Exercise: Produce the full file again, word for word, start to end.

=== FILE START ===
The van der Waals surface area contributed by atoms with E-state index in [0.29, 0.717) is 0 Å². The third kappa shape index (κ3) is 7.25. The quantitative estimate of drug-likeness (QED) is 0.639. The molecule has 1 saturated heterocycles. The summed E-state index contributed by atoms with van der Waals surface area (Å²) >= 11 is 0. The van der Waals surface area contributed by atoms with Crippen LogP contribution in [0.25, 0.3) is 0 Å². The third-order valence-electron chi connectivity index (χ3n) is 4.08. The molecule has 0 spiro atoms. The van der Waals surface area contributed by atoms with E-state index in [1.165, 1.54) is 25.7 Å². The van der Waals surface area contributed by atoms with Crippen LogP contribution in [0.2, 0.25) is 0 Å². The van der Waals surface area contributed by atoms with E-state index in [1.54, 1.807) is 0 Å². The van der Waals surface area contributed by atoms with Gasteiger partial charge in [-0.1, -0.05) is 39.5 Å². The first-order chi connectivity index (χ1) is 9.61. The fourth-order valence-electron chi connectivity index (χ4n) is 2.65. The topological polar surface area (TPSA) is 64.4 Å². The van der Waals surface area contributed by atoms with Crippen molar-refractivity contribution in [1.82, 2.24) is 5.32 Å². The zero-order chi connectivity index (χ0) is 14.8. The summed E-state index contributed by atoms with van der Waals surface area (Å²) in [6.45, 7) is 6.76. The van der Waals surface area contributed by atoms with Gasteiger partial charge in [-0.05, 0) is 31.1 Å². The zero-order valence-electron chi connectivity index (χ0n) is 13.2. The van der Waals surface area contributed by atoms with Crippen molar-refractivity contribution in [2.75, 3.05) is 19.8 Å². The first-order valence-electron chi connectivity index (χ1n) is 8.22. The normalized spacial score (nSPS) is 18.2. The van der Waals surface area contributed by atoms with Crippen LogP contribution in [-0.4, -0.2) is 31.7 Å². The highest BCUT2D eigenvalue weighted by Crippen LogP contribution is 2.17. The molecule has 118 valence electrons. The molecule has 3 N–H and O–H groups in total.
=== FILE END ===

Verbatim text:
The van der Waals surface area contributed by atoms with E-state index in [0.29, 0.717) is 0 Å². The third kappa shape index (κ3) is 7.25. The quantitative estimate of drug-likeness (QED) is 0.639. The molecule has 1 saturated heterocycles. The summed E-state index contributed by atoms with van der Waals surface area (Å²) >= 11 is 0. The van der Waals surface area contributed by atoms with Crippen LogP contribution in [0.25, 0.3) is 0 Å². The third-order valence-electron chi connectivity index (χ3n) is 4.08. The molecule has 0 spiro atoms. The van der Waals surface area contributed by atoms with E-state index in [1.165, 1.54) is 25.7 Å². The van der Waals surface area contributed by atoms with Crippen LogP contribution in [0.2, 0.25) is 0 Å². The van der Waals surface area contributed by atoms with E-state index in [1.54, 1.807) is 0 Å². The van der Waals surface area contributed by atoms with Gasteiger partial charge in [-0.1, -0.05) is 39.5 Å². The first-order chi connectivity index (χ1) is 9.61. The fourth-order valence-electron chi connectivity index (χ4n) is 2.65. The topological polar surface area (TPSA) is 64.4 Å². The van der Waals surface area contributed by atoms with Crippen molar-refractivity contribution in [1.82, 2.24) is 5.32 Å². The zero-order chi connectivity index (χ0) is 14.8. The summed E-state index contributed by atoms with van der Waals surface area (Å²) in [6.45, 7) is 6.76. The van der Waals surface area contributed by atoms with Gasteiger partial charge in [-0.05, 0) is 31.1 Å². The zero-order valence-electron chi connectivity index (χ0n) is 13.2. The van der Waals surface area contributed by atoms with Crippen molar-refractivity contribution in [2.75, 3.05) is 19.8 Å². The first-order valence-electron chi connectivity index (χ1n) is 8.22. The normalized spacial score (nSPS) is 18.2. The van der Waals surface area contributed by atoms with Crippen LogP contribution in [-0.4, -0.2) is 31.7 Å². The highest BCUT2D eigenvalue weighted by Crippen LogP contribution is 2.17. The molecule has 118 valence electrons. The molecule has 3 N–H and O–H groups in total.